Io is the innermost of the four Galilean Moons of Jupiter (the four large moons discovered by Galileo Galilei in January 1610), and is one of the most distinctive bodies in the Solar System, with a surface dominated by a series of extensive volcanic fields. The volcanism is thought to be caused by tidal forces, as Io is pulled by the gravitational forces of both Jupiter and the other large Galilean Moons, deforming and heating the moon's interior. This has led to a body unlike any other in the Outer Solar System, with no significant ice or hydrocarbon deposits (presumably lost due to the heat of the volcanic activity) and a silicate rock surface surrounding an iron or iron-sulphur core.
The Galilean Moon Io, as imaged by the Galileo Spacecraft in 1995. NASA/JPL/University of Arizona/Wikimedia Commons.
In a press statement released on 13 July 2018, scientists from NASA described the discovery of a new volcanic field on Io, close to the moon's South Pole and about 300 km from the nearest previously discovered field. This was revealed in an image of Io taken by the Jovian InfraRed Auroral Mapper instrument on the Juno Spacecraft during a flyby on 16 December 2018.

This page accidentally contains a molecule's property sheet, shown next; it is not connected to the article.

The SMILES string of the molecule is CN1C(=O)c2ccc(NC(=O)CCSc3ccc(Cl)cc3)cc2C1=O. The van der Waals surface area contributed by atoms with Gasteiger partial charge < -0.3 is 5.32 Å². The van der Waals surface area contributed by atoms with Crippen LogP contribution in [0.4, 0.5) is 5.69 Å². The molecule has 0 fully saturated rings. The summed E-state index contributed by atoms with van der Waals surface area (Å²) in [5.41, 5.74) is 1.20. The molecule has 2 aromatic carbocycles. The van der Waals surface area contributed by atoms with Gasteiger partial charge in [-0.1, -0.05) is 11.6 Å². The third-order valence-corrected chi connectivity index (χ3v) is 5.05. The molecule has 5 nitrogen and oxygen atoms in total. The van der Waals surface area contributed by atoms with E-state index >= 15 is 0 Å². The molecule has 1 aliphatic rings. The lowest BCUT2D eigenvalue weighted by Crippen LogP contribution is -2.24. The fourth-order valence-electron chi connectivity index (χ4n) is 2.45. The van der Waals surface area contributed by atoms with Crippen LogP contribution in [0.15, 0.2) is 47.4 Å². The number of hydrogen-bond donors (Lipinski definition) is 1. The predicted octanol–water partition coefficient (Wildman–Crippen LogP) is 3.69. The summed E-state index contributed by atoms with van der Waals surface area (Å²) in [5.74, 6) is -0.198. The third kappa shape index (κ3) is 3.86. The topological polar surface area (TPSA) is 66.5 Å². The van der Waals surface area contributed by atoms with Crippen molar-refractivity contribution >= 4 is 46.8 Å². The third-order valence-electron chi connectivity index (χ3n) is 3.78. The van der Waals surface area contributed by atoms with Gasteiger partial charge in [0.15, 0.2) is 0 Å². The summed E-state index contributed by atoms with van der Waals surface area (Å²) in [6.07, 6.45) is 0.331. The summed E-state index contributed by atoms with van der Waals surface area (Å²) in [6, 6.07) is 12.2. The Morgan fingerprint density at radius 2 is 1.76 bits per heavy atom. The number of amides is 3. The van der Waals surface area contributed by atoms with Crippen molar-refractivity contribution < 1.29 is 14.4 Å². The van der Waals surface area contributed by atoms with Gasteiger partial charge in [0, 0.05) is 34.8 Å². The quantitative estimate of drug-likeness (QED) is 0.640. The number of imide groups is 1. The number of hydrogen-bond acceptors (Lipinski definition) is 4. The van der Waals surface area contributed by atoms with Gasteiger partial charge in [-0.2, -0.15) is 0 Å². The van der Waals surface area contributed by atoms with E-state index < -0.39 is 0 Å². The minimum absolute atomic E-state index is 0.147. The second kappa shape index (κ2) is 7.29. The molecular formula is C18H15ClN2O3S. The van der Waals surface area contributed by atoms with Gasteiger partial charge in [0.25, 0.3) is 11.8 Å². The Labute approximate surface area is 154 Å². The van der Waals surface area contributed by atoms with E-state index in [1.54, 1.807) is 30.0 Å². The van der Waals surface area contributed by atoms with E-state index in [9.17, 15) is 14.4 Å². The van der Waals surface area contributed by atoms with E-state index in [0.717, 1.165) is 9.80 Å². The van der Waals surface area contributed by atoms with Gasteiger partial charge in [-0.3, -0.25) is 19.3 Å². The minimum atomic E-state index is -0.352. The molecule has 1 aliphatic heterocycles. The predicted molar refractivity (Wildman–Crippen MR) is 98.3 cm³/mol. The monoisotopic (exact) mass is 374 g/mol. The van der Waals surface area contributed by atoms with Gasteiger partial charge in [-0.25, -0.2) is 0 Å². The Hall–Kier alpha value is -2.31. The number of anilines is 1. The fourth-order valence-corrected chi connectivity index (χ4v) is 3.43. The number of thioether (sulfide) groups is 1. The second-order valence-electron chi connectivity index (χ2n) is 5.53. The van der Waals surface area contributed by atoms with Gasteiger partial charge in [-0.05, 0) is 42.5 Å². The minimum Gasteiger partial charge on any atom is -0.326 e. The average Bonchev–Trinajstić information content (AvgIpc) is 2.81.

This annotated image highlights the location of the new heat source close to the south pole of Io. The image was generated from data collected on 16 December 2017, by the Jovian Infrared Auroral Mapper (JIRAM) instrument aboard NASA's Juno mission when the spacecraft was about 470 000 kilometres from the Jovian moon. The scale to the right of image depicts of the range of temperatures displayed in the infrared image. Higher recorded temperatures are characterised in brighter colours – lower temperatures in darker colours. NASA/JPL/Caltech/Southwest Research Institute/Agenzia Spaziale Italiana/Insituto Nazionale di Astrofisica/Jovian Infrared Auroral Mapper .
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